Tesla’s Valuation | EV’s in different countries | Purpose built EVs | Mainstream Fuel Cells | IT in Emobility EVs versus ICEs Advent of China in Emobility | Charging vs Swapping | Micromobility & EVs | Electric Aviation Li-ion alternatives | Million Mile Battery Battery Startups versus Giants Sales & Financing Models | Ultrafast Charging a Norm | Heavy Electric Vehicles | Material Sciences in Emobility | Lithium Scarcity | Solar Power in EV Ecosystem | EV Manufacturing Paradigm | Innovations in Motors EV Startups – a speciality Oil Companies’ Strategies EV Adoption Paths Covid-19 affect on the EV Industry |

How EVs are viewed differently in different countries

This is a part of the EV Innovation Intelligence series

Depending on who you are, electric vehicles might either be viewed as a rich man’s vehicle, an avenue that can perhaps make a serious difference to transport CO2 emissions, or as an exciting business opportunity.

There are different takes on electric vehicles, depending on which country and region one is looking it, and depending also on the target segment.

Based on the insights I and my team gathered while working on the EVI2 (EV Innovation Intelligence) global guide, here are some inputs on why electric vehicle could mean quite different things for different countrymen, and as a result the adoption of electric vehicles could differ vastly among countries.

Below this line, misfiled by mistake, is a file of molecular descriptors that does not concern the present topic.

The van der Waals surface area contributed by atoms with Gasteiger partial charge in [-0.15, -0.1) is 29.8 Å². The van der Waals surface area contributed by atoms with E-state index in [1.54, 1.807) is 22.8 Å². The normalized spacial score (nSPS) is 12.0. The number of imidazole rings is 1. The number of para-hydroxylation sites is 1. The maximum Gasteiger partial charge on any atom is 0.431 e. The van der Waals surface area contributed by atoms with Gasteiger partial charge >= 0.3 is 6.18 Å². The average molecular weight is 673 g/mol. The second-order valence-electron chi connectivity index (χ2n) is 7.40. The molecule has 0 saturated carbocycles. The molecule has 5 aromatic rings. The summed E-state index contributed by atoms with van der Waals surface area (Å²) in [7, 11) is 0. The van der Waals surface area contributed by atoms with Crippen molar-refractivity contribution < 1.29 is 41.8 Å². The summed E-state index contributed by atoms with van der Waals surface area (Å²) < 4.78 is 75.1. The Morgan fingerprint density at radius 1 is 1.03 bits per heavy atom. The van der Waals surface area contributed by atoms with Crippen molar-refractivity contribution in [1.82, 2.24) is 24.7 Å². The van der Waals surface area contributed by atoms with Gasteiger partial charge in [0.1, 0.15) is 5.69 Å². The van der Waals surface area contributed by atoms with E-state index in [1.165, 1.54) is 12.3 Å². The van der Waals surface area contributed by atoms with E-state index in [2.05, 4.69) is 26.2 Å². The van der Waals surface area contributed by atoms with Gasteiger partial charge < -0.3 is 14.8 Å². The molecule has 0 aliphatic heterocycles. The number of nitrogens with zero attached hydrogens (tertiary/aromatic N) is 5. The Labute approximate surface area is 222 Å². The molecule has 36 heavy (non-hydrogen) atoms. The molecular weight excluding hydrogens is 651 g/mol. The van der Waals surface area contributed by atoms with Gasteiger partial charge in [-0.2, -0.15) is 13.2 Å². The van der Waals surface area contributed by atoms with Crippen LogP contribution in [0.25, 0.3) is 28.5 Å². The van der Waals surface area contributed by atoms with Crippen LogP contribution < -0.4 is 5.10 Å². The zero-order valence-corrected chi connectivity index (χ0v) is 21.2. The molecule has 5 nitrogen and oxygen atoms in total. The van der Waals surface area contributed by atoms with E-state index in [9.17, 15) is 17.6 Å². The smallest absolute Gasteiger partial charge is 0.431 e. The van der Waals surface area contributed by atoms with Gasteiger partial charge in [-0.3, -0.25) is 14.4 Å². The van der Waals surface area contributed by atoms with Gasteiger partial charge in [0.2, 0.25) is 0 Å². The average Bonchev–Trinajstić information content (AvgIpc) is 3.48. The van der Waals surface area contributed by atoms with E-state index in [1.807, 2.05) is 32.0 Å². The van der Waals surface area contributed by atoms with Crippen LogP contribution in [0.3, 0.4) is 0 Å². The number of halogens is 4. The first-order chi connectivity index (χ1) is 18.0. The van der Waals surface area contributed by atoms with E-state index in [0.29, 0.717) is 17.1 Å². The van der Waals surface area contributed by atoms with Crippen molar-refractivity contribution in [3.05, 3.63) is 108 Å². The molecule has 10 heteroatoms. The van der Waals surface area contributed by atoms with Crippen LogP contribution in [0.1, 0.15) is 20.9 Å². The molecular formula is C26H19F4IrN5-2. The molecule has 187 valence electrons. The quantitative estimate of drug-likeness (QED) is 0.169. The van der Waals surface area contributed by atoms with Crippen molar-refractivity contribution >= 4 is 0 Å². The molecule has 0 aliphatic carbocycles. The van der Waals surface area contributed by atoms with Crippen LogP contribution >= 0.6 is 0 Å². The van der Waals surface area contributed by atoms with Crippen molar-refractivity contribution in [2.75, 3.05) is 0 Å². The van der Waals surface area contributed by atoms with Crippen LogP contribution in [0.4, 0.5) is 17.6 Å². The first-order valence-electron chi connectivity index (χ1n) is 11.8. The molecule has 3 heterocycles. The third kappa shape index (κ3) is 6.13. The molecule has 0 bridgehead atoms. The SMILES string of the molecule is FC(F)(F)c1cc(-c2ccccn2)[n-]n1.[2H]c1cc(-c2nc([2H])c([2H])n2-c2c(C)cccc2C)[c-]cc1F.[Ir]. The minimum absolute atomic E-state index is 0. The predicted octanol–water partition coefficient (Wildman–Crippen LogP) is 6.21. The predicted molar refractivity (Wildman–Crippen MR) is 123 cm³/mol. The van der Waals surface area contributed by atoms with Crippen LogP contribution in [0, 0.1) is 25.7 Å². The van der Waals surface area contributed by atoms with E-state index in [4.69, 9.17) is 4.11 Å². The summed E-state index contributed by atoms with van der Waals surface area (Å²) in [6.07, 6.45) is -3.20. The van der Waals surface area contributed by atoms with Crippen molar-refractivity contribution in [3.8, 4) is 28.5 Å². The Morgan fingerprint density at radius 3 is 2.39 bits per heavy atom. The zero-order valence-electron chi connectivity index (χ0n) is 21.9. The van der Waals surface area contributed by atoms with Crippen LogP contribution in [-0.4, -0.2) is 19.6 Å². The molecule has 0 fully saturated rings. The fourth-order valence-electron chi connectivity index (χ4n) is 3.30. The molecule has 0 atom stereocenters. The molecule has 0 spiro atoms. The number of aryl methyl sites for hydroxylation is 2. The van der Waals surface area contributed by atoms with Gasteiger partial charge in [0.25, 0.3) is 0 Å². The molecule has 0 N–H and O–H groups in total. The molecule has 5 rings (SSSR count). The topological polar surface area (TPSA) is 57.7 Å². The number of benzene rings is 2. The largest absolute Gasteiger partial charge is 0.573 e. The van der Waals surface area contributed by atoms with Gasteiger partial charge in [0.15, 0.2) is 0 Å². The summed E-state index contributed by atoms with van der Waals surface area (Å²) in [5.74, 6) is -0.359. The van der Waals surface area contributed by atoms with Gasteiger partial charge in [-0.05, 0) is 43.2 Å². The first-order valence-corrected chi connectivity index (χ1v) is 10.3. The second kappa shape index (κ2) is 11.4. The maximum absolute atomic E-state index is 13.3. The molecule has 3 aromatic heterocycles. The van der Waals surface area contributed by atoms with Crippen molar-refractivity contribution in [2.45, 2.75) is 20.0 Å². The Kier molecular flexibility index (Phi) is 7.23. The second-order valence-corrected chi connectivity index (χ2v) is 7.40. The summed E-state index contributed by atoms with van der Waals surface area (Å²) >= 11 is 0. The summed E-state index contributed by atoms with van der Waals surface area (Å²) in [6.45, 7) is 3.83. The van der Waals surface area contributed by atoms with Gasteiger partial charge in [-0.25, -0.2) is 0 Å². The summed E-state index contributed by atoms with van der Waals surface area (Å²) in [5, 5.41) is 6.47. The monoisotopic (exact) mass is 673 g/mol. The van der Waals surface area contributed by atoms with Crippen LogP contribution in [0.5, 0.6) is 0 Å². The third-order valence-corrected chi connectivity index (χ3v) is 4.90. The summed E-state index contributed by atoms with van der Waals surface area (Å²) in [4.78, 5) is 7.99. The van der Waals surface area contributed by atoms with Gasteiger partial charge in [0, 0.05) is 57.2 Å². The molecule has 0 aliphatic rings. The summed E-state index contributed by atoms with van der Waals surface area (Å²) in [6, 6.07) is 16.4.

Even though it might sound obvious, it still is useful to point out that electric vehicles are more than electric cars, scooters and bicycles – there are electric buses, vans, trucks, three wheelers (tuk-tuks), golf cars, and veering towards the exotic, even electric boats and ferries, not to mention electric aircraft.

The fact that there are so many different types of electric vehicles, and the added fact that there could be further customizations possible in the electric vehicles for specific market segments, will make it clear that EVs could be looked at completely differently by different end user segments.

But let me go a bit deeper, and consider how EVs could be looked at differently depending on the economic standing of the country, by looking at three different types of economies:

  • Developed
  • Developing
  • Under-developed

Developed countries

Electric vehicles got their start in these regions. Norway for instance, has over a third of vehicles sold as electric vehicles. Not surprisingly, companies such as Tesla with their premium EVs have made significant inroads into Norway.

Toyota has sold almost fifteen million electric vehicles mostly in developed nations (though in the form of hybrid electric cars).

For most developed countries, electric vehicles are an aspirational product for the B2C segments – testimony is the Tesla cars that are selling at 4-5 times the prices of mass market cars. While the mass market electric cars will surely make their entry sometime soon, electric vehicles in the developed countries are not trying too hard to win the price sensitive market segments, at least not now. Most of their current products are thus designed to satisfy such aspirations.